LS: After the early 1930s, most of the instruments Tabuteau bought at Lorée appear in the records as Hautbois 1906 modéle Tabuteau. Tabuteau’s name was never put on these oboes, of which the identifying feature was the added left-hand F key but no F resonance key. He often said that the simple forked F ﬁngering was “the most beautiful note on the oboe” and that it made possible an alternate, softer tone color on what is normally a rather loud and not-too-easy note to control, especially in the lower register. If you want the full sound of a strong F, you use the left-hand key. To add the E-flat key to the forked F was unthinkable, and in passage work (such as broken thirds), never was one allowed to employ the left-side F key. I believe that Tabuteau felt it necessary to retain the ﬂexibility of being able to use the forked fingering.
Tabuteau in the process of assembling one oboe from the parts of two instruments in order to come up with one that pleased him.
Tabuteau trying various bells to get one to match the two upper sections he has already selected. Note the tuning bar, hopefully at A-440!
LS: By 1922 Tabuteau was buying oboes in groups of three at a time. In the 1930s he sometimes bought as many as six or seven oboes in the same year. Without doubt many were sold to his students, but he was also always looking for something more to his own liking and constantly tried new oboes or a combination of sections from different oboes. Even with oboes of a high level of workmanship, there are variations, and Tabuteau wanted to keep the best from each “batch” for himself. There were instances when Tabuteau would “sell” an oboe to a student, then begin to feel that it was better than his own, and pressure the student to accept a different one.
MT: Naturally, I dropped by Dubois’ place [i.e., Lorée], where, as you had told me, I found some well-crafted instruments of which at least two are playable: numbers one and eleven. I am taking number 11, and you may then have your choice [among the others]. It was very nice [of you] to have left word with Dubois, and to have written to Prades. Have you possibly done the favor of making Casals aware of what the entourage [i.e., the oboe section] is capable of doing? I will write the maestro shortly and make my feelings on the subject clear to him. None-the-less, the main consideration for me is that Lola is happy to be in Prades. If the oboe d’amore won’t sing as you wish it to, arrange that Dubois make you another instrument. I’ll speak to him about the rest. For me, the faults don’t emanate from the lower part of the body, but the upper.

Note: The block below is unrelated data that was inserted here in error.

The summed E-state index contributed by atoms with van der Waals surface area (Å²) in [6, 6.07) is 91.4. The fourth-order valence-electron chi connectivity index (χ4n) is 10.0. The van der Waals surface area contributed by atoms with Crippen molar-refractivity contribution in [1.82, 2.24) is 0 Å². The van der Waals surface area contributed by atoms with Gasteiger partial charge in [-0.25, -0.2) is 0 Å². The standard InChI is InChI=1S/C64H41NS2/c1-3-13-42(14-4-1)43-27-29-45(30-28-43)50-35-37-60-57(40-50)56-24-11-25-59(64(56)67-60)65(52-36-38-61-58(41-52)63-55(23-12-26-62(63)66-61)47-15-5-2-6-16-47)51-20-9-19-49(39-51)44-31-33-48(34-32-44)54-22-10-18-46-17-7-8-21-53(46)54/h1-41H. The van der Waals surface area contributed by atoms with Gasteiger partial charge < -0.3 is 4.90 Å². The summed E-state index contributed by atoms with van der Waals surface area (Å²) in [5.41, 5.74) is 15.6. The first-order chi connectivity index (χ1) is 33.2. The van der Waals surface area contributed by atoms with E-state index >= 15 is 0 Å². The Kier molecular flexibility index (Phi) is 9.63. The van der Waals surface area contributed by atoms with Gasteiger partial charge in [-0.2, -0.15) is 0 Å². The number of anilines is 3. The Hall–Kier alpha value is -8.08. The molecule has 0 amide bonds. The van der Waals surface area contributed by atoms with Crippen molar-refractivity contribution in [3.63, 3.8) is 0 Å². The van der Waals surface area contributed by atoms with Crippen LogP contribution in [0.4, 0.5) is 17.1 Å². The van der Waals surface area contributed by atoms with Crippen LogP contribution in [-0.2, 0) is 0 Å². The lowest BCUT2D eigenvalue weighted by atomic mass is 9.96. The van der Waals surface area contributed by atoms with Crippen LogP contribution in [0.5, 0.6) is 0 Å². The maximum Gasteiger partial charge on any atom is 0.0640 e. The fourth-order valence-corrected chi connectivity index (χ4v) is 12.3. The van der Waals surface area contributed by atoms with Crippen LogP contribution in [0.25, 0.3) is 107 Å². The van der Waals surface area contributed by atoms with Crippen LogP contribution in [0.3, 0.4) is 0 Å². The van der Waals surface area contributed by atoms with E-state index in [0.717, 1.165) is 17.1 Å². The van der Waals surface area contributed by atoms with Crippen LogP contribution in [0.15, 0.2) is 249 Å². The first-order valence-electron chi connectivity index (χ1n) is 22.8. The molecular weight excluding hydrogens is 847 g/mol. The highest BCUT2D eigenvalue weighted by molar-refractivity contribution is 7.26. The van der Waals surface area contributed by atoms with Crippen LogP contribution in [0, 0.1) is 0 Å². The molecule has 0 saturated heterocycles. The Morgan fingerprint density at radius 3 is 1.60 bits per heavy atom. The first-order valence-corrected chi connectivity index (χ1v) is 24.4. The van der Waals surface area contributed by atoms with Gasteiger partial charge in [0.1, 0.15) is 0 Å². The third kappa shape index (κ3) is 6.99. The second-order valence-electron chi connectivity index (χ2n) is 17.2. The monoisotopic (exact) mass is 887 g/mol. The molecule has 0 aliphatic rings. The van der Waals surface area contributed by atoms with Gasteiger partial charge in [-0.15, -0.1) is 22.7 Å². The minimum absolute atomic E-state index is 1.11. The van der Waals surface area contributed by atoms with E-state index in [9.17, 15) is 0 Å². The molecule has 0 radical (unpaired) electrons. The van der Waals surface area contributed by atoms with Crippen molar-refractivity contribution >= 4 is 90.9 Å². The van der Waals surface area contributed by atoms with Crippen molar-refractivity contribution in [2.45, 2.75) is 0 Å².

MS: Was Tabuteau also instrumental in improvements being made on the oboe?
JM: Yes. He’d go to Lorée every summer and always come back with 3 to 5 oboes and out of that he’d pick one or two for himself, take them to Moennig and have them ﬁxed up. Lorée did a poor job with the pads.
MS: How were those oboes back then?
JM: They weren’t like today’s oboes. The low notes were very low in pitch and the high notes were quite wild, especially the high A. We used to use the harmonic A very frequently. The oboes were not great, but he was more interested in getting a sound than anything else, so he tolerated the low notes and occasionally would crack on a low note. He experimented with the thickness of the wood and the bore and with bells.
MS: Was he into the repair of oboes?
JM: No, we were fortunate in Philadelphia to have Hans Moennig. He was a superb repairman. His father had a woodwind factory in Germany where he learned the trade before coming to the US. He was a cousin of Walter Guetter, who was the ﬁrst bassoon player in the orchestra. It might have been through Guetter that Tabuteau sent his oboe to Moennig. Once Moennig ﬁxed an instrument, you would not allow anyone else to touch your instrument. He was outstanding and recognized as such.